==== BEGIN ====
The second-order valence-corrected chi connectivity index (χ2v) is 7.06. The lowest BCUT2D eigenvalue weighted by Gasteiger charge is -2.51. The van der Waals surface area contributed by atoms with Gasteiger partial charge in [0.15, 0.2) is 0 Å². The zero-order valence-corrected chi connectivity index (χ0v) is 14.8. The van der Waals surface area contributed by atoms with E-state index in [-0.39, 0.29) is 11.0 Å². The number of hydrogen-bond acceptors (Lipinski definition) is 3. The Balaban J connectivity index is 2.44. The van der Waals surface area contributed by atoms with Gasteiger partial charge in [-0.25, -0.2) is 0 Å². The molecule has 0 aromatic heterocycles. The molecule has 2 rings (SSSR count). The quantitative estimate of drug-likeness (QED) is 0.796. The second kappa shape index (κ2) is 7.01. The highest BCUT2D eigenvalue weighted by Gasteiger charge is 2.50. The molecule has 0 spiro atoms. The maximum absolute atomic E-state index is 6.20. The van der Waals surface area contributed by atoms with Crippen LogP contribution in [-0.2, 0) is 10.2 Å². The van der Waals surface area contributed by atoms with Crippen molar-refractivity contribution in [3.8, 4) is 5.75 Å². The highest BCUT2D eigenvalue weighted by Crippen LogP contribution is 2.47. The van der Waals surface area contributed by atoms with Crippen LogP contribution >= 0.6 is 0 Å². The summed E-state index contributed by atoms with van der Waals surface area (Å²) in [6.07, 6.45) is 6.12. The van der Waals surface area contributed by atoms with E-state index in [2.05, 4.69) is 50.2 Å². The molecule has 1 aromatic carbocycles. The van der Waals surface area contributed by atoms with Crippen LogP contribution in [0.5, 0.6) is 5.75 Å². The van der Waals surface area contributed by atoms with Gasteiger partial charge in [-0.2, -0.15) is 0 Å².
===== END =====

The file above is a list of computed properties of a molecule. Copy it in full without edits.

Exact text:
The second-order valence-corrected chi connectivity index (χ2v) is 7.06. The lowest BCUT2D eigenvalue weighted by Gasteiger charge is -2.51. The van der Waals surface area contributed by atoms with Gasteiger partial charge in [0.15, 0.2) is 0 Å². The zero-order valence-corrected chi connectivity index (χ0v) is 14.8. The van der Waals surface area contributed by atoms with E-state index in [-0.39, 0.29) is 11.0 Å². The number of hydrogen-bond acceptors (Lipinski definition) is 3. The Balaban J connectivity index is 2.44. The van der Waals surface area contributed by atoms with Gasteiger partial charge in [-0.25, -0.2) is 0 Å². The molecule has 0 aromatic heterocycles. The molecule has 2 rings (SSSR count). The quantitative estimate of drug-likeness (QED) is 0.796. The second kappa shape index (κ2) is 7.01. The highest BCUT2D eigenvalue weighted by Gasteiger charge is 2.50. The molecule has 0 spiro atoms. The maximum absolute atomic E-state index is 6.20. The van der Waals surface area contributed by atoms with Crippen LogP contribution in [-0.2, 0) is 10.2 Å². The van der Waals surface area contributed by atoms with Crippen molar-refractivity contribution in [3.8, 4) is 5.75 Å². The highest BCUT2D eigenvalue weighted by Crippen LogP contribution is 2.47. The van der Waals surface area contributed by atoms with Crippen LogP contribution >= 0.6 is 0 Å². The summed E-state index contributed by atoms with van der Waals surface area (Å²) in [6.07, 6.45) is 6.12. The van der Waals surface area contributed by atoms with E-state index in [2.05, 4.69) is 50.2 Å². The molecule has 1 aromatic carbocycles. The van der Waals surface area contributed by atoms with Crippen LogP contribution in [0.5, 0.6) is 5.75 Å². The van der Waals surface area contributed by atoms with Gasteiger partial charge in [-0.2, -0.15) is 0 Å².